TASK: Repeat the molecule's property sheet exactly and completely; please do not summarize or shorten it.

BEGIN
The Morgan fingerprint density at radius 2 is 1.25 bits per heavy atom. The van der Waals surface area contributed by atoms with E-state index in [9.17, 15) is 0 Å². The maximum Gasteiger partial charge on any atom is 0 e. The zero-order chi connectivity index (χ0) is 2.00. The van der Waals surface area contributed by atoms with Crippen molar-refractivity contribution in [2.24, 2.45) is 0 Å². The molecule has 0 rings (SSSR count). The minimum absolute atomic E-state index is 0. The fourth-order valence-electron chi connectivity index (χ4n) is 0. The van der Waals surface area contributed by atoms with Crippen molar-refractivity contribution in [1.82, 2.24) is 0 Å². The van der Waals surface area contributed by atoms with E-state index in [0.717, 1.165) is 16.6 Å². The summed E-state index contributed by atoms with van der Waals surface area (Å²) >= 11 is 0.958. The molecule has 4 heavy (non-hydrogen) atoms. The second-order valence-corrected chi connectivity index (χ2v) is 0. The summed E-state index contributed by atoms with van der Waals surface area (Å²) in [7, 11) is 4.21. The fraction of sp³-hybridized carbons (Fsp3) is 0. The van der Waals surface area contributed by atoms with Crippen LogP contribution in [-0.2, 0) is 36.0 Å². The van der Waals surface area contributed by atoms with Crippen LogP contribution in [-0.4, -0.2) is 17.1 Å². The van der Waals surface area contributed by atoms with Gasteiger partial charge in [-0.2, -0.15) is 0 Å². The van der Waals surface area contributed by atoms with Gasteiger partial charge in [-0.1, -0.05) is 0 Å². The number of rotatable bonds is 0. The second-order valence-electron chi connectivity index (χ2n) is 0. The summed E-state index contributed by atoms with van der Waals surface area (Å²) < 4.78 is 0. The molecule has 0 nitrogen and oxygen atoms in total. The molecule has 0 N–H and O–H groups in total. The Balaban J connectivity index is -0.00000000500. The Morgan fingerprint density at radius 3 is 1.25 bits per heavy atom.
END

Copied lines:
The Morgan fingerprint density at radius 2 is 1.25 bits per heavy atom. The van der Waals surface area contributed by atoms with E-state index in [9.17, 15) is 0 Å². The maximum Gasteiger partial charge on any atom is 0 e. The zero-order chi connectivity index (χ0) is 2.00. The van der Waals surface area contributed by atoms with Crippen molar-refractivity contribution in [2.24, 2.45) is 0 Å². The molecule has 0 rings (SSSR count). The minimum absolute atomic E-state index is 0. The fourth-order valence-electron chi connectivity index (χ4n) is 0. The van der Waals surface area contributed by atoms with Crippen molar-refractivity contribution in [1.82, 2.24) is 0 Å². The van der Waals surface area contributed by atoms with E-state index in [0.717, 1.165) is 16.6 Å². The summed E-state index contributed by atoms with van der Waals surface area (Å²) >= 11 is 0.958. The molecule has 4 heavy (non-hydrogen) atoms. The second-order valence-corrected chi connectivity index (χ2v) is 0. The summed E-state index contributed by atoms with van der Waals surface area (Å²) in [7, 11) is 4.21. The fraction of sp³-hybridized carbons (Fsp3) is 0. The van der Waals surface area contributed by atoms with Crippen LogP contribution in [-0.2, 0) is 36.0 Å². The van der Waals surface area contributed by atoms with Crippen LogP contribution in [-0.4, -0.2) is 17.1 Å². The van der Waals surface area contributed by atoms with Gasteiger partial charge in [-0.2, -0.15) is 0 Å². The van der Waals surface area contributed by atoms with Gasteiger partial charge in [-0.1, -0.05) is 0 Å². The number of rotatable bonds is 0. The second-order valence-electron chi connectivity index (χ2n) is 0. The summed E-state index contributed by atoms with van der Waals surface area (Å²) < 4.78 is 0. The molecule has 0 nitrogen and oxygen atoms in total. The molecule has 0 N–H and O–H groups in total. The Balaban J connectivity index is -0.00000000500. The Morgan fingerprint density at radius 3 is 1.25 bits per heavy atom.